The Courier-Mail

We are getting seriously poorer


THE Australian economy limped along barely out of recession in the June quarter.

That’s the good news from the National Accounts yesterday. The bad news is that we actually got poorer, seriously poorer over the three months. And we are going to get poorer still over months if not years to come.

In very simple, brutal and now utterly unavoidabl­e terms, it’s not just the fabulous years of the last decade or so that are now over, but also the average-to-good years stretching back all the way to the recession of the early 1990s.

The only reason we have stayed out of recession over the past year or so – which would have been the first recession Australia would have suffered since back then – is the massive increase in resources exports thanks to China.

But while we have been digging and pumping out much greater volumes, the prices we have been getting have plummeted.

Simply, we have had to produce more. But the income we have got has been growing at a much slower pace. And the really disturbing news is that our national income has actually been falling; and in the latest three months the fall accelerate­d to an annual rate of nearly 4 per cent.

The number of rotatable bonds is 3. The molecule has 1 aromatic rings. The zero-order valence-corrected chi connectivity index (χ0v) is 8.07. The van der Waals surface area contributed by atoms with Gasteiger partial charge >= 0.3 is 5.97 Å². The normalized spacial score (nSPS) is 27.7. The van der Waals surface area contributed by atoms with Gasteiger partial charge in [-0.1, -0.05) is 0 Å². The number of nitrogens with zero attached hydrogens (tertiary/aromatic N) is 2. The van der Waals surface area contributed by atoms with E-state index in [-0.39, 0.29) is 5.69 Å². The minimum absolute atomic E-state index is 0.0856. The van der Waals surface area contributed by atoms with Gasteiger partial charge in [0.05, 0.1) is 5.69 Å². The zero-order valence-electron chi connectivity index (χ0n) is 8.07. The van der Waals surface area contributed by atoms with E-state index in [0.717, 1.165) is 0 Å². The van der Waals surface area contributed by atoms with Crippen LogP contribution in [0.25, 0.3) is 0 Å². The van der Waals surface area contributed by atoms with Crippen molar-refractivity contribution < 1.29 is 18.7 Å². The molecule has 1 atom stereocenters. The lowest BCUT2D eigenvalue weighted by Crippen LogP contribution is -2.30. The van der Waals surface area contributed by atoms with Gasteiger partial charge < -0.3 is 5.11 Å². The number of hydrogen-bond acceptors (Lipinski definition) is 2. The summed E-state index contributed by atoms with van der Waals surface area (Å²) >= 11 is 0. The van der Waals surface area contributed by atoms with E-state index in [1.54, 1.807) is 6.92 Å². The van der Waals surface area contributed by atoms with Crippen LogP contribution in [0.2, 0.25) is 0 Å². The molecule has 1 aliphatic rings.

Just think about that in your own terms. Imagine your income falling 4 per cent last year; and then extrapolat­e it to the incomes of every single Australian also falling 4 per cent. You got poorer, the country got poorer.

But this doesn’t actually come anywhere near to capturing how much poorer we really got and how things have now flipped so completely from pretty much most of the previous 20 years.

In the good-to-great years running up to the GFC in 2008, our national income tended to rise at a faster pace than our national output.

In very simple terms, as a country we got more each year for what we produced. We got progressiv­ely richer and all Australian­s benefited.

The falling national income guarantees the federal Budget will stay deep in deficit. How will the Government – and politics – respond? Almost certainly badly. And it most certainly does not demand further rate cuts from the Reserve Bank, pretty much the only responsibl­e institutio­n left standing in a world gone crazy.

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